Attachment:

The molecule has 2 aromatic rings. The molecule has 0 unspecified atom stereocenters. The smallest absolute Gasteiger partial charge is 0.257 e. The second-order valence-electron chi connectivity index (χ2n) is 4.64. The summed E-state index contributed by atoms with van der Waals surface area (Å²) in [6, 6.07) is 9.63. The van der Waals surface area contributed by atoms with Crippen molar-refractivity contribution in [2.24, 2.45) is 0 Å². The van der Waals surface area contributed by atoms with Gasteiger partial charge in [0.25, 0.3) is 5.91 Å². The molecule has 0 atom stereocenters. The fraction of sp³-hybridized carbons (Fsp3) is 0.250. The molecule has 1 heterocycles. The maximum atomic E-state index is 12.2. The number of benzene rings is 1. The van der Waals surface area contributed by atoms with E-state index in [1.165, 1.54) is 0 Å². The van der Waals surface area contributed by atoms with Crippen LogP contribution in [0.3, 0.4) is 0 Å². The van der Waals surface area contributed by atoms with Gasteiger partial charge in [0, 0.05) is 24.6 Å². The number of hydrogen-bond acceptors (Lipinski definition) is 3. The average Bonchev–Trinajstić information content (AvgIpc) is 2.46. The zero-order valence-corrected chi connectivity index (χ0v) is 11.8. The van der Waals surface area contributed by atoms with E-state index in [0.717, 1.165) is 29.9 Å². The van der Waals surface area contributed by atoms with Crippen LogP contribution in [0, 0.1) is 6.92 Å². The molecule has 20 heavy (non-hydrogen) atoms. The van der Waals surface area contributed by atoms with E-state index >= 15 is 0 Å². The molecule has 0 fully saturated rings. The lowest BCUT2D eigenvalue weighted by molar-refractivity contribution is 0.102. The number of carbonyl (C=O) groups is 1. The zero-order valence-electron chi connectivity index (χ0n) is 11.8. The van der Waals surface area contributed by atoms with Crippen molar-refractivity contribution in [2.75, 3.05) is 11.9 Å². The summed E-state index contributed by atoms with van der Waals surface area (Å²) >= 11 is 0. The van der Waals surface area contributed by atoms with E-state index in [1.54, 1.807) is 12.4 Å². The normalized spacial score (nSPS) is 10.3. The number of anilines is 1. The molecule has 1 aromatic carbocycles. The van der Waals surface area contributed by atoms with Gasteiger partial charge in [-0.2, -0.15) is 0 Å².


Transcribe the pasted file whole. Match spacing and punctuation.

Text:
The molecule has 2 aromatic rings. The molecule has 0 unspecified atom stereocenters. The smallest absolute Gasteiger partial charge is 0.257 e. The second-order valence-electron chi connectivity index (χ2n) is 4.64. The summed E-state index contributed by atoms with van der Waals surface area (Å²) in [6, 6.07) is 9.63. The van der Waals surface area contributed by atoms with Crippen molar-refractivity contribution in [2.24, 2.45) is 0 Å². The van der Waals surface area contributed by atoms with Gasteiger partial charge in [0.25, 0.3) is 5.91 Å². The molecule has 0 atom stereocenters. The fraction of sp³-hybridized carbons (Fsp3) is 0.250. The molecule has 1 heterocycles. The maximum atomic E-state index is 12.2. The number of benzene rings is 1. The van der Waals surface area contributed by atoms with E-state index in [1.165, 1.54) is 0 Å². The van der Waals surface area contributed by atoms with Crippen LogP contribution in [0.3, 0.4) is 0 Å². The van der Waals surface area contributed by atoms with Gasteiger partial charge in [0, 0.05) is 24.6 Å². The number of hydrogen-bond acceptors (Lipinski definition) is 3. The average Bonchev–Trinajstić information content (AvgIpc) is 2.46. The zero-order valence-corrected chi connectivity index (χ0v) is 11.8. The van der Waals surface area contributed by atoms with E-state index in [0.717, 1.165) is 29.9 Å². The van der Waals surface area contributed by atoms with Crippen LogP contribution in [0, 0.1) is 6.92 Å². The molecule has 20 heavy (non-hydrogen) atoms. The van der Waals surface area contributed by atoms with E-state index >= 15 is 0 Å². The molecule has 0 fully saturated rings. The lowest BCUT2D eigenvalue weighted by molar-refractivity contribution is 0.102. The number of carbonyl (C=O) groups is 1. The zero-order valence-electron chi connectivity index (χ0n) is 11.8. The van der Waals surface area contributed by atoms with Crippen molar-refractivity contribution in [2.75, 3.05) is 11.9 Å². The summed E-state index contributed by atoms with van der Waals surface area (Å²) >= 11 is 0. The van der Waals surface area contributed by atoms with E-state index in [1.54, 1.807) is 12.4 Å². The normalized spacial score (nSPS) is 10.3. The number of anilines is 1. The molecule has 1 aromatic carbocycles. The van der Waals surface area contributed by atoms with Gasteiger partial charge in [-0.2, -0.15) is 0 Å².